With The Walking Dead set to premiere October 11, Fear the Walking Dead seems to be moving in the same awkward direction of its predecessor. Leading black characters die at an alarming rate. This has left many fans of the show wondering about any underlying messages.
There’s no denying that The Walking Dead has become a serious hit for AMC. The Season 5 finale drew a staggering 17.3 million viewers to the zombie gorefest. With numbers that huge, there are ultimately going to be opinions galore. Vanity Fair reports that Fear the Walking Dead opened with huge numbers as well. Yet the one glaring question is one that has haunted horror fans for years: Are African Americans killed first intentionally?
This question reared its ugly head once again as Fear the Walking Dead, a companion piece for The Walking Dead, seemed to slide comfortably into the driver seat. After a mere two episodes, two black men have been the victims of zombie-style violence. The show has just started, and there has to be time for character development and plot tweaking. But this still leaves a bittersweet taste for many Fear the Walking Dead fans.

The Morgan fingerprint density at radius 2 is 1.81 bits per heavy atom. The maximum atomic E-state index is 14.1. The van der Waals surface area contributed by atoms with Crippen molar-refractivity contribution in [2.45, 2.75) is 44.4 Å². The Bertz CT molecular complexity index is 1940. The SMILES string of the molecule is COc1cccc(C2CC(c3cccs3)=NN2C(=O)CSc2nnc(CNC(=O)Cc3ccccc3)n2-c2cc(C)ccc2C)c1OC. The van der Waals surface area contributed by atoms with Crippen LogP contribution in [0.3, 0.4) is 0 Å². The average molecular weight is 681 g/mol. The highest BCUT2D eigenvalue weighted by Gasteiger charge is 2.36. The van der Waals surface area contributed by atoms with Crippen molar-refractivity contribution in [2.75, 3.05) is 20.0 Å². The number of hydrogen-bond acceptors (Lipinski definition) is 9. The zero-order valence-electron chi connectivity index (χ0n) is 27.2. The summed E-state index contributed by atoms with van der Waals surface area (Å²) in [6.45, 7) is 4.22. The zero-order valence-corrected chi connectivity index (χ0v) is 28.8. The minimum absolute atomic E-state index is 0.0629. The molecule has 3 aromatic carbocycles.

The Walking Dead, at one point, was so predictable that fans knew when a black character was going to die and be replaced by another African American. Tons of Tyreese memes dominated social media. Since the first season, the show has faced criticism for a band of survivors on the outskirts of Atlanta. The city is predominantly African American, yet The Walking Dead fails to highlight black characters.
Not only is this a problem with The Walking Dead franchise. To some point, it’s prevalent in most horror movies. There seems to be an ongoing formula that seemingly kills off the black actors first or towards the end. Either way, being a person of color in a horror film is like walking on eggshells.
Fear the Walking Dead and its companion The Walking Dead have been praised for having diverse casts. Executive producer Gale Ann Hurd told E! News the body count for whites outnumbers that of African Americans.
“We’ve killed a lot more white characters than African-American characters. And not only that, I think it’s important to point out that we did cast two African-American actors in roles that were not African-American. In the comic books, Bob was white. And the character of Noah was not an African-American. We just cast the best actor.”
From the track record of The Walking Dead and Fear the Walking Dead, it’s easy to assume that all African Americans are the first characters to be killed. But careful study of the horror genre will reveal more than a few black actors who made it to the promised land of the final scene.
How long will Morgan and Michonne, two of the more visible African-American characters on The Walking Dead, last?
[Photo via AMC]